Technical and adaptive challenges – what we can know and what we must create new

May 17, 2023 at 8:52 AM |
Posted by: Katie Miller
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Sometimes there are already answers to the questions we have – known, proven applications for solving our current problems. Yet sometimes a solution is unknowable because it’s never existed, and we must therefore design our own way to address challenges.

This is the difference between a technical challenge and an adaptive challenge and at Alia, we provide support for both because child welfare system transformation requires both. Sometimes the hardest is determining which is which!

Take trauma healing. While human in nature, that’s a technical challenge. We know many effective ways to heal trauma – strategies which utilize a connection with our bodies and a deep connection with others. These can be learned, taught, and replicated again and again.

Picture1-1Right-sizing child welfare is an adaptive challenge. Narrowing child protective services down to its rightful, marginal place in a much larger series of preventive strategies for promoting child safety and family wellbeing has not been done before. In the long, global sense, there is nothing new under the sun. Pain, suffering, connection, patience, systems, power, oppression, love – they have all always existed and always will. We can draw inspiration from the past, yet we are creating a change that has never occurred exactly this way in a time just like this.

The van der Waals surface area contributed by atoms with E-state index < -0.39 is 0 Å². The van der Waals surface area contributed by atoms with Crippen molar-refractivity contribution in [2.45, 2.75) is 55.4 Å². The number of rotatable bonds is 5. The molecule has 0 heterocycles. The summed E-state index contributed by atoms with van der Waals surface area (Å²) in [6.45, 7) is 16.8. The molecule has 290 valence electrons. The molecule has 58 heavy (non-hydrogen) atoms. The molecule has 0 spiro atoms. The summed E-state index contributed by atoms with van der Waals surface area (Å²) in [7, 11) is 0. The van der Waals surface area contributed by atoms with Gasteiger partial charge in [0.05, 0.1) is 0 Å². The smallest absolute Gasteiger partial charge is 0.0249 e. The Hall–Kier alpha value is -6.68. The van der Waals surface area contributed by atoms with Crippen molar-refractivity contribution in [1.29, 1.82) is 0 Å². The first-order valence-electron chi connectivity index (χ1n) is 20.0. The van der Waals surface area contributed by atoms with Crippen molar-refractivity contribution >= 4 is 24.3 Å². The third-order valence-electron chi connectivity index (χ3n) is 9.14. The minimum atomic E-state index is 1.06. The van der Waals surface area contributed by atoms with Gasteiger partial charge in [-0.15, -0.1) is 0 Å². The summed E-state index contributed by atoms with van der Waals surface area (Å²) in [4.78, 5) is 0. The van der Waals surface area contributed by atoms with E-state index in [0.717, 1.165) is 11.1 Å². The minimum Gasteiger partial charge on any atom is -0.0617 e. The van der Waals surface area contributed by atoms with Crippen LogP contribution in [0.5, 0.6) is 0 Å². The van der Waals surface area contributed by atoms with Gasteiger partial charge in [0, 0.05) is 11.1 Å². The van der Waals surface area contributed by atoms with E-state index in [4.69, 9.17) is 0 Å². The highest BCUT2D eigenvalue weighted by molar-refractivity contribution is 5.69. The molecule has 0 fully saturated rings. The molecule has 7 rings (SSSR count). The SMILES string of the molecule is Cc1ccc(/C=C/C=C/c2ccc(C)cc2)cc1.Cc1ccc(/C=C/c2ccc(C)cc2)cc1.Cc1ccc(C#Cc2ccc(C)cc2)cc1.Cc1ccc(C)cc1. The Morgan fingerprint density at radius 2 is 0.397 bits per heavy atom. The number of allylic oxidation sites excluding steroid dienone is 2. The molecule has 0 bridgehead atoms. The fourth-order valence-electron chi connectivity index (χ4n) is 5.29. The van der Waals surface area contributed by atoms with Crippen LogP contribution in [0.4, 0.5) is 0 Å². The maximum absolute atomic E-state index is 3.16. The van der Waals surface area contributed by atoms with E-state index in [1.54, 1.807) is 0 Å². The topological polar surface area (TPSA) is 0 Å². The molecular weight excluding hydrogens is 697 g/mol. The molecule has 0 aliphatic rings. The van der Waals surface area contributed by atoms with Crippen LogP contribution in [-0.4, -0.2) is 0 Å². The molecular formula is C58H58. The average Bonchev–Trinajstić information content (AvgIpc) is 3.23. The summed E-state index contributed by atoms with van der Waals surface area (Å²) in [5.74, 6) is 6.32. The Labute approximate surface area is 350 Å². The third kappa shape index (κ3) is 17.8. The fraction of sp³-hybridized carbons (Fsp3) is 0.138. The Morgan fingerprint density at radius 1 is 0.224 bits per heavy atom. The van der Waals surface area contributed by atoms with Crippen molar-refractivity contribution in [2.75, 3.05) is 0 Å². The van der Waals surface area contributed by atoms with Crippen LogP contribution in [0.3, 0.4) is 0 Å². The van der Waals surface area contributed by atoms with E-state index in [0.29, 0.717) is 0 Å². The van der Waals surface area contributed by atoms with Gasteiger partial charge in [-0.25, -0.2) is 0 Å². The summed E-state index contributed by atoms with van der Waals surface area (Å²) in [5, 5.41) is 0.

Other industries in contemporary history have become obsolete like Blockbuster, phone booths, and photo processing, so similarities exist and potential insights. Yet rendering the child welfare system obsolete by meeting the needs of families and reducing the conditions which promote child abuse and neglect requires effort from every aspect of our communities.

Further, child welfare abolition as an approach to transformation can be compared to prison abolition or defunding the police. Prisons or law enforcement have not always existed in the way it does now, so we can draw from wisdom from the past, yet must still make our own new way in child welfare.

Learning from those who came before us, tackling challenges different but similar in nature but with a different timestamp, we can mix technical with adaptive solutions to build community conditions to promote lifelong child and family wellbeing.